Securing Private Intranet Sites

dns-01 authentication tells you nothing about whether a site even exists, so I find the argument without much merit.

Yes, I do make a "publicly-visible change," in that case to the domain I must control, which http-01 doesn't accept even in the SAN for a domain which resolves.

That is not "simply claiming" but making as strong a demonstration as required and accepted by dns-01.

Could you confirm my suspicion that the ACME server (plus forgive any incorrect nomenclature, this is a complex and arcane business) falsely complains that a name does not resolve if it does resolve to a private IP? Whatever the policy it is deceitful to mislead users in this way, making troubleshooting problems harder.

Thanks for the service, hopefully it will be massively adopted.

I'm having a hard time trying to understand what you're suggesting, maybe you could clarify this bit?

We basically have two verification mechanisms (I'm leaving out TLS-SNI-01, it's similar to HTTP-01): One that works by making a visible change to a site, which can be verified using a HTTP request (HTTP-01), demonstrating that you have full control over the site's content, and one that works by making a change to the site's DNS by having you create a TXT record with a token (DNS-01), which demonstrates that you have full control over the domain's DNS.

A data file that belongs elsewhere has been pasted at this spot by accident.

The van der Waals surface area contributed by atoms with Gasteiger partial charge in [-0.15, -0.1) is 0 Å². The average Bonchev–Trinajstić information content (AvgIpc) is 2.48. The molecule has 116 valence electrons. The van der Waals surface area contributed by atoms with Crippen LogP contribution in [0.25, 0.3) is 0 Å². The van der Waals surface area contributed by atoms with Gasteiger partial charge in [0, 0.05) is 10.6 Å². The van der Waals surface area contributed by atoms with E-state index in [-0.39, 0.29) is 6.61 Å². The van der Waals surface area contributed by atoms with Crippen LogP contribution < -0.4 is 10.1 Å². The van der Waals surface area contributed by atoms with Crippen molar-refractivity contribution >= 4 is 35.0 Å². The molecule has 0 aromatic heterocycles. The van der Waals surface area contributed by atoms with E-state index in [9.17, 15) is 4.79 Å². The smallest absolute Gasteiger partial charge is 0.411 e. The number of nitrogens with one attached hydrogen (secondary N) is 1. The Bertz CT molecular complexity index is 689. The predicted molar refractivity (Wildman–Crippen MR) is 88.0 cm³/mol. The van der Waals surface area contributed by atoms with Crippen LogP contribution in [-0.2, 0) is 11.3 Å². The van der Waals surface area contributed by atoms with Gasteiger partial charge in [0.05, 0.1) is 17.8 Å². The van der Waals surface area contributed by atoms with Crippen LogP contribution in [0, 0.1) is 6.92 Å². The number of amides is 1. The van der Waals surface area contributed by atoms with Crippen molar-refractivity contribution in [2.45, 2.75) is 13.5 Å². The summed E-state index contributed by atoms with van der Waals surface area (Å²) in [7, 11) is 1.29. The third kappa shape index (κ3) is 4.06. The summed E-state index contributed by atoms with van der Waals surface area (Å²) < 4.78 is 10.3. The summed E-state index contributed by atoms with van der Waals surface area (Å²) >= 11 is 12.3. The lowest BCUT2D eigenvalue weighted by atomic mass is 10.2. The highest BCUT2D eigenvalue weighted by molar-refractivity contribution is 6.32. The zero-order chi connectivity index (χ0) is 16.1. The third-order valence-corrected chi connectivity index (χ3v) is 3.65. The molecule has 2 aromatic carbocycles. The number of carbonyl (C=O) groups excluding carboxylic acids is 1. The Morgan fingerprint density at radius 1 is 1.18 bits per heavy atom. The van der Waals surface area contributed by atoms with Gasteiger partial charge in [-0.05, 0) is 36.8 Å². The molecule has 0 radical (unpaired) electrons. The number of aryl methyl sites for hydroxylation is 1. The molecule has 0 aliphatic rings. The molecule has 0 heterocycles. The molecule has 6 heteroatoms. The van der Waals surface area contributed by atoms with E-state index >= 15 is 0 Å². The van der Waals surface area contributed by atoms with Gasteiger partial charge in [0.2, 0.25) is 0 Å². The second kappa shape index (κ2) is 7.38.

The HTTP-based mechanism requires that the IP address of your domain is publicly routable and accessible from the internet (or more specifically: from Let's Encrypt's validation servers), as that's the only way Let's Encrypt can be sure the domain actually belongs to you. DNS-based challenges do not have this requirement. If private IPs were to be accepted for HTTP-01, the validation server (which sits in Let's Encrypt's data center) would not be able to connect to confirm the verification files are present. If the verification were to be a client responsibility, it could simply lie about the files being present, allowing you to get a certificate for any domain. That's basically the worst thing that could happen to a CA, short of the root key being compromised.

Your suspicion is correct, you can track this issue to follow the progress of getting this fixed:

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A post was split to a new topic: How to use DNS-01 challenge